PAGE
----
holding that circumstances surrounding child's injuries did not support inference that defendant was responsible because three other adults besides defendant were living in house when child was injured and record was "cloudy" as to when she was injuredSummary of this case from State v. McCurry
Filed 9 August 1983
Homicide 21.9; Parent and Child 2.2 — violation of child abuse statute — involuntary manslaughter — sufficient evidence The State's evidence was insufficient for the jury to find that the death of defendant's 25-day-old child was proximately caused by defendants' violation of the child abuse statute, G.S. 14-318.2, and that defendants were thus guilty of involuntary manslaughter of the child, where the evidence showed only that the child died as a result of blunt trauma to the head and that the child could not yet sit up and therefore could not have caused the injuries to himself, but there was no evidence that the child was an example of the "battered child syndrome" so as to give the State the benefit of the inference that the injuries were intentionally inflicted by the child's caretakers; evidence that defendants' other child had suffered from the "battered child syndrome" could not furnish the basis for an inference that the injuries to the child in question were nonaccidentally inflicted, and the evidence was insufficient to show that the child's injuries were inflicted "other than by accidental means"; the evidence raised only a suspicion or conjecture that defendants were responsible for the child's injuries since there were other adults living in the household who had the opportunity to inflict the injuries either accidentally or intentionally; and the evidence was insufficient to show that defendants "created or allowed to be created a substantial risk of physical injury" to the child.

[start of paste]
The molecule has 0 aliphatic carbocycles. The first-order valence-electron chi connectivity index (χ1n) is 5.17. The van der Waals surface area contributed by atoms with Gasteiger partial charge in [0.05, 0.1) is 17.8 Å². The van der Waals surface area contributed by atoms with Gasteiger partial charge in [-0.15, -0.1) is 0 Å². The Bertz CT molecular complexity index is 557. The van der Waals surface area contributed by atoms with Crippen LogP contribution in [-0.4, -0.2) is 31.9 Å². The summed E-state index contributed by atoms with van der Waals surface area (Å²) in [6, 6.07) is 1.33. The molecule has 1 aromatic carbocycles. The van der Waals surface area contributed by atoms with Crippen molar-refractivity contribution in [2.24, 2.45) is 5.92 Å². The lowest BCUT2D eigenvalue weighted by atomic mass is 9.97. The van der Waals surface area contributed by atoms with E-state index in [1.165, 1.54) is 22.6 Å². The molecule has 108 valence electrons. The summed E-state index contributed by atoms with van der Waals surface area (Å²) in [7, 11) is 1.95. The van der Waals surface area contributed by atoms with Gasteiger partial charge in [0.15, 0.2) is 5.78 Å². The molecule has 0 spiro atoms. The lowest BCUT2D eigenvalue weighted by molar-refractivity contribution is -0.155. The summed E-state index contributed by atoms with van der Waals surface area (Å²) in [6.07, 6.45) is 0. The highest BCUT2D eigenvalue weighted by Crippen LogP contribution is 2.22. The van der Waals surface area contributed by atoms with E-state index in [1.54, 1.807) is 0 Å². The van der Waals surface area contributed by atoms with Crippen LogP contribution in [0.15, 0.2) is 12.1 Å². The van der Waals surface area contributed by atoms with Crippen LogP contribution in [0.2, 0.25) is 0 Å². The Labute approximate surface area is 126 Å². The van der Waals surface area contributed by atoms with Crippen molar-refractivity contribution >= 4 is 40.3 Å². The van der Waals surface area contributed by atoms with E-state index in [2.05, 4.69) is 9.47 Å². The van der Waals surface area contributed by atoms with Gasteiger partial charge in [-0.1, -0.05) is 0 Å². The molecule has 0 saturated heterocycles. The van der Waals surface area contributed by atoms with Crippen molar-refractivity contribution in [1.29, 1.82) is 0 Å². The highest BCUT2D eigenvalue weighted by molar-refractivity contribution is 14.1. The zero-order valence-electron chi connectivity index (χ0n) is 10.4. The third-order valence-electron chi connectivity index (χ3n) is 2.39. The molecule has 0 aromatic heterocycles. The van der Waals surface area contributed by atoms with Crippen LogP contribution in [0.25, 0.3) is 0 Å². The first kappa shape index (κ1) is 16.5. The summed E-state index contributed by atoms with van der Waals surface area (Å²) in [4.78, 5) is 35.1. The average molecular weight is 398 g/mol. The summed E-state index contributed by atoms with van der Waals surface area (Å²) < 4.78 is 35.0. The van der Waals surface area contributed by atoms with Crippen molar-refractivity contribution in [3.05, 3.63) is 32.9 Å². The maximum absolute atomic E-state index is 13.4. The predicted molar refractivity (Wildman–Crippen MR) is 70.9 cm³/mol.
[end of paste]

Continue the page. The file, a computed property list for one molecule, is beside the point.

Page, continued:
APPEAL by defendants pursuant to G.S. 7A-30 (2) from a decision of the Court of Appeals, opinion by Webb, Judge, with Hedrick Judge, concurring and Becton, Judge, dissenting, 60 N.C. App. 624, 300 S.E.2d 49 (1983), finding no error in the judgment entered by Snepp, Judge, at the 18 January 1982 Session of CALDWELL Superior Court.
Rufus L. Edmisten, Attorney General, by Nonnie F. Midgette, Assistant Attorney General, for the State.
Adam Stein, Appellate Defender, by Malcolm R. Hunter, Jr., Assistant Appellate Defender, for defendant-appellant Sheree Vonelle Suddreth Byrd.
W.C. Palmer for defendant-appellant Joseph Allen Byrd.
Defendants Sheree Vonelle Suddreth Byrd and Joseph Allen Byrd were charged by indictments, proper in form, with the second-degree murder of their infant son, Jo Van Byrd. Each defendant entered a plea of not guilty and the cases were consolidated for trial. At the conclusion of the evidence the trial judge submitted the possible verdicts of guilty of involuntary manslaughter or not guilty.
At trial, the State offered evidence tending to show that on 25 January 1981, at about 7:40 a.m., Mr. and Mrs. Byrd and an unidentified male came to the Caldwell Memorial Hospital Emergency Room. Mrs. Byrd was carrying the body of her 25-day-old infant son, Jo Van Byrd. The child was dead and rigor mortis had set in. Both parents were very upset. The child was taken to the cardiac room where resuscitation efforts were made without success. It was the opinion of Dr. Abernathy who was in charge at that time, that the baby had been dead for over an hour. Dr. Abernathy and the attending nurse did not observe any signs of trauma upon the child's body. Dr. Abernathy talked to Mrs. Byrd very briefly about the circumstances of the death. She told him that she had wakened at about 6:00 a.m. to feed the baby and noticed that he didn't breathe correctly. She thought at that time that milk might have been coming out of his nose. She also told the doctor that the baby was sleeping in a bed with her and her husband.
Mrs. Verna DeVane, a schoolteacher in Caldwell County, testified that she visited in the Byrd home on three occasions beginning around 2 January 1981. Although the house was cold, "the baby seemed to be fine, everything calm and peaceful." She stated that she had known Mrs. Byrd since she was a small girl and that Mrs. Byrd had a very good reputation in the community. She had only known Mr. Byrd for a few years and as far as she knew, his reputation was good.
Dr. John Bauer, qualified as an expert in pathology, testified that he performed an autopsy on the body of Jo Van Byrd on 26 January 1981. He observed no external trauma, but discovered a hemorrhage under the scalp in the back of the head and a film of blood around the cover of the brain. He also noted a spinal cord deformity and concluded that the child died from a spontaneous rupture of the blood vessels beneath the arachnoid membrane.